The title track was a triumphant blend of great exchanges and unison vocals, plus concise and spirited musical contributions all around.—Ron Wynn, The All-Music Guide to Rock, 1995
"Walkin' down the street, smoggy-eyed / Looking at the sky, starry-eyed / Searchin' for the place, weary-eyed / Crying in the night, teary-eyed / Don't you know that it's true / That for me and for you / The world is a ghetto / Don't you know that it's true / That for me and for you / The world is a ghetto / Wonder when I'll find paradise / Somewhere there's a home sweet and nice / Wonder if I'll find happiness / Never give it up now I guess / Don't you know that it's true / That for me and for you / The world is a ghetto / Don't you know that it's true / That for me and for you / The world is a ghetto /—long instrumental break—/ There's no need to search anywhere / Happiness is here, have your share / If you know you're loved, be secure / Paradise is love to be sure / Don't you know that it's true / That for me and for you / The world is a ghetto / Don't you know that it's true / That for me and for you / The world is a ghetto / Don't you know that it's true / That for me and for you / The world is a ghetto / Don't you know that it's true / That for me and for you / The world is a ghetto"
"The World Is A Ghetto"
The album is one highlight after another. There’s not one track that misses or slows the album down. "Where Was You At," which follows, is a true delight, a soulful get-down cut from the Isley Brothers mold. The kinda funk you need to get off on the good foot! These two cuts are truly Watts and Harlem unleashed -- ghetto life at its most brazen.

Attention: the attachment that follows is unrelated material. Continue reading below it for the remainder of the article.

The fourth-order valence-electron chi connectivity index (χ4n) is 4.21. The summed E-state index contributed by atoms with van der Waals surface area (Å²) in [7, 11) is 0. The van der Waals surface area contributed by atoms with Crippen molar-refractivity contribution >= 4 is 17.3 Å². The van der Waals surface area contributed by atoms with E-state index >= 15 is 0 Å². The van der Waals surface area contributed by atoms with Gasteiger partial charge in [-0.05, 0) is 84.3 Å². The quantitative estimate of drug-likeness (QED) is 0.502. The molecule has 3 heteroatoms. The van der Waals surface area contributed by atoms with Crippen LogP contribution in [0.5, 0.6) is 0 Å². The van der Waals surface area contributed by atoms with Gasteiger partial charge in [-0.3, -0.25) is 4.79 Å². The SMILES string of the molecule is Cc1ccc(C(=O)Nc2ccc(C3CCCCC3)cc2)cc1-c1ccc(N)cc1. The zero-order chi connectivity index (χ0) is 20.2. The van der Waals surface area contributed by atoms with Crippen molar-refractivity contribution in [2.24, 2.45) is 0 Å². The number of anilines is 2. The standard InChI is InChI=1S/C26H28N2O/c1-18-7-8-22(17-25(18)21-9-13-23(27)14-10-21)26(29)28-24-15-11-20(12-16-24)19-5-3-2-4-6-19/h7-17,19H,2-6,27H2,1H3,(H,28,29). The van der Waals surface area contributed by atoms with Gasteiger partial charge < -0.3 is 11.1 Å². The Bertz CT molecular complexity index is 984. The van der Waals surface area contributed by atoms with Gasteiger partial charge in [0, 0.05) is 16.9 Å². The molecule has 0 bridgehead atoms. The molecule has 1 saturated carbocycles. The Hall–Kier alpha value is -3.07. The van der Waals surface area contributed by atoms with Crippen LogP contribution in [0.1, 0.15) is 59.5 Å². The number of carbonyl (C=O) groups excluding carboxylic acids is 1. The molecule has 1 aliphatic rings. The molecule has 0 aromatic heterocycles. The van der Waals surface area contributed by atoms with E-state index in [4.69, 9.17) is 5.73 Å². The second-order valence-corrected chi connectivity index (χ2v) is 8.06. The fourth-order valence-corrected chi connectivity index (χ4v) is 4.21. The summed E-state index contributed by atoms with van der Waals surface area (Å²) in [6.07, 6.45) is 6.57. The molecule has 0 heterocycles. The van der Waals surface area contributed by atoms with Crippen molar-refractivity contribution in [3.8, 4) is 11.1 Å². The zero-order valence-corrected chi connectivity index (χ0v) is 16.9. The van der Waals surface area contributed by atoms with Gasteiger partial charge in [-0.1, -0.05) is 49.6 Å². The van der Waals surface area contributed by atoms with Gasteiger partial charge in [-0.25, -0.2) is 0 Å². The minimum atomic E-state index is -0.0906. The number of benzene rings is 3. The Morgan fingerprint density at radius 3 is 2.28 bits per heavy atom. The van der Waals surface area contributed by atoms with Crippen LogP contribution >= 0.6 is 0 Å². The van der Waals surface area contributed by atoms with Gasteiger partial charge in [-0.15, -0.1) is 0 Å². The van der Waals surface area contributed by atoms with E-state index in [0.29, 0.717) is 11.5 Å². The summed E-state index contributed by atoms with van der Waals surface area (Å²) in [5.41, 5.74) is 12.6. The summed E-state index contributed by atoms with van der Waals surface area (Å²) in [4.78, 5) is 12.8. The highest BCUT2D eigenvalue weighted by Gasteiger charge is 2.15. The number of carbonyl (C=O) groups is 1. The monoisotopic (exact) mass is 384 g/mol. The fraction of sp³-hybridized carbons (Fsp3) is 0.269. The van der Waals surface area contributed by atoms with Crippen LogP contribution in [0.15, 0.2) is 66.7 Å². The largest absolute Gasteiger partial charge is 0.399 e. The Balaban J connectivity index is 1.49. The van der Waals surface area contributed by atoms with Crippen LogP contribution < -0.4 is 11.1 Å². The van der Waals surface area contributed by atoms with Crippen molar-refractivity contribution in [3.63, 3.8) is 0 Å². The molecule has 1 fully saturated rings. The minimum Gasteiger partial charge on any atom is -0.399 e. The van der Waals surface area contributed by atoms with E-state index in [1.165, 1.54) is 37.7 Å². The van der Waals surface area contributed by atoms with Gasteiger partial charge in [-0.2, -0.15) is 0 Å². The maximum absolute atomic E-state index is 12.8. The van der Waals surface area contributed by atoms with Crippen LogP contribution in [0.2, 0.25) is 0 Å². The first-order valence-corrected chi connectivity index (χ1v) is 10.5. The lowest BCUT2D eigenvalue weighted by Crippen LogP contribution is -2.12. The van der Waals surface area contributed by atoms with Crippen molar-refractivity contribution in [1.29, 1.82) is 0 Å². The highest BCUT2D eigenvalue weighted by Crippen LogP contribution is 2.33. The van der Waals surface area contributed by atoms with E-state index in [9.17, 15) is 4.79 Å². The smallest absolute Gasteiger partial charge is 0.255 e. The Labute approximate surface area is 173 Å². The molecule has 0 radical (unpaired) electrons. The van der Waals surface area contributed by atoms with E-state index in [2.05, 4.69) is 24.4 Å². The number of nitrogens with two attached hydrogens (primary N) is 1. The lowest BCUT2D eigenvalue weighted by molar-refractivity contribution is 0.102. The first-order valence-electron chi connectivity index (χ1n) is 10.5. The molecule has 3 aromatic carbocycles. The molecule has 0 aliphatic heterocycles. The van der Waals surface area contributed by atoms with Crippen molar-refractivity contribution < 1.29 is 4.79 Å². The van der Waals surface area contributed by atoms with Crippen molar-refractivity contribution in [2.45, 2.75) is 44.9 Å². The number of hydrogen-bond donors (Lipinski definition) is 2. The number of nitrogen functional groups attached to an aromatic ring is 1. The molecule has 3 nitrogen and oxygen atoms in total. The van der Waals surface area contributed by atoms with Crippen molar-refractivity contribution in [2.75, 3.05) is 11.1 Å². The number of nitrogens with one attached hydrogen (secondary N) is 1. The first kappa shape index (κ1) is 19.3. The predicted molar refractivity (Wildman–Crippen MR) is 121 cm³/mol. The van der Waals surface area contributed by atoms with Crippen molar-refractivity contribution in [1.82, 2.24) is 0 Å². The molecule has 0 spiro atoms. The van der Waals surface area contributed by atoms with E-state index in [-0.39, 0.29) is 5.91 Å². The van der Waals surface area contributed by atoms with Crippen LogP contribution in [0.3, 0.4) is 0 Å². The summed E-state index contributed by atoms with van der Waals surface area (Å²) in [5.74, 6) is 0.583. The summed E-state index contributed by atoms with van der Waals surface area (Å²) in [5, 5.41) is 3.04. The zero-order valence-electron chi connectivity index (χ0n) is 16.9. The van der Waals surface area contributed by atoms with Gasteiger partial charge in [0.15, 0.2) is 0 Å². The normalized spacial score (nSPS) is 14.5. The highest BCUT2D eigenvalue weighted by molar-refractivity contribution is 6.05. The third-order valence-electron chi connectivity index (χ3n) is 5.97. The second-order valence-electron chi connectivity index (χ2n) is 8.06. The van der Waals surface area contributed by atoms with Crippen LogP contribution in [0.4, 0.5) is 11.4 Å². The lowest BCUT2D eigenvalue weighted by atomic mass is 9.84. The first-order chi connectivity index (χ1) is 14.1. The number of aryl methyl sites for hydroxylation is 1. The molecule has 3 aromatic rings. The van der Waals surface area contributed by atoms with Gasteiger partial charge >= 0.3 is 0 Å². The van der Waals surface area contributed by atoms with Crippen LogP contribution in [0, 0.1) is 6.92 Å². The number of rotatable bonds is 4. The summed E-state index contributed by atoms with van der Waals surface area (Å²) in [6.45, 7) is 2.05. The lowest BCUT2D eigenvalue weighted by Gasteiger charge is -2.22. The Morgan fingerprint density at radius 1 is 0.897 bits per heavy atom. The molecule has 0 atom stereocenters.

"City, Country, City" is a tour de force energizer in which each band member gets the chance to show off his ability. Through a series of solos ahead of varying rhythmic percussion accompaniment, War attempts to convey the hustle and bustle of a ghetto day, sandwiched between the comparative calm of morning and night. "City, Country, City" pointed toward dance music's future with a travelogue of deep beats, each melodic theme more euphoric than the next.
"Four Cornered Room" is a Temptationesque choral ballad that introduces a darker element to War's music, one that would culminate with the title track. A slow, languid gospel/blues/jazz pattern carries the rhythm and tempo and conveys a sense of dark foreboding. A near instrumental, the vocals are only a chant in the first half of the song, eventually building to a chant of the title chorus. Soon after this, a spoken word recitation takes over, delivering a message of despair and urban dread. The street politics that the band often sang about come to a great climax here, mirroring the dark emotions of the early '70s. “Four Cornered Room” was used as the b-side to the single release of “The World Is A ghetto.” (Note this is my favorite song from the album).
Closing the album, after two downcast but brilliant songs that reflected the urban dread at the time, the rhythmic "Beetles in the Bog" is a life-affirming, almost joyous African-styled chant. Over a funk base, the group's vocal camaraderie is in full swing here, creating a feeling that is hopeful and empowering. As in many of War's songs, the percussion section almost acts as a melodic instrument, and this was one of the things that set the band aside from many of their contemporaries.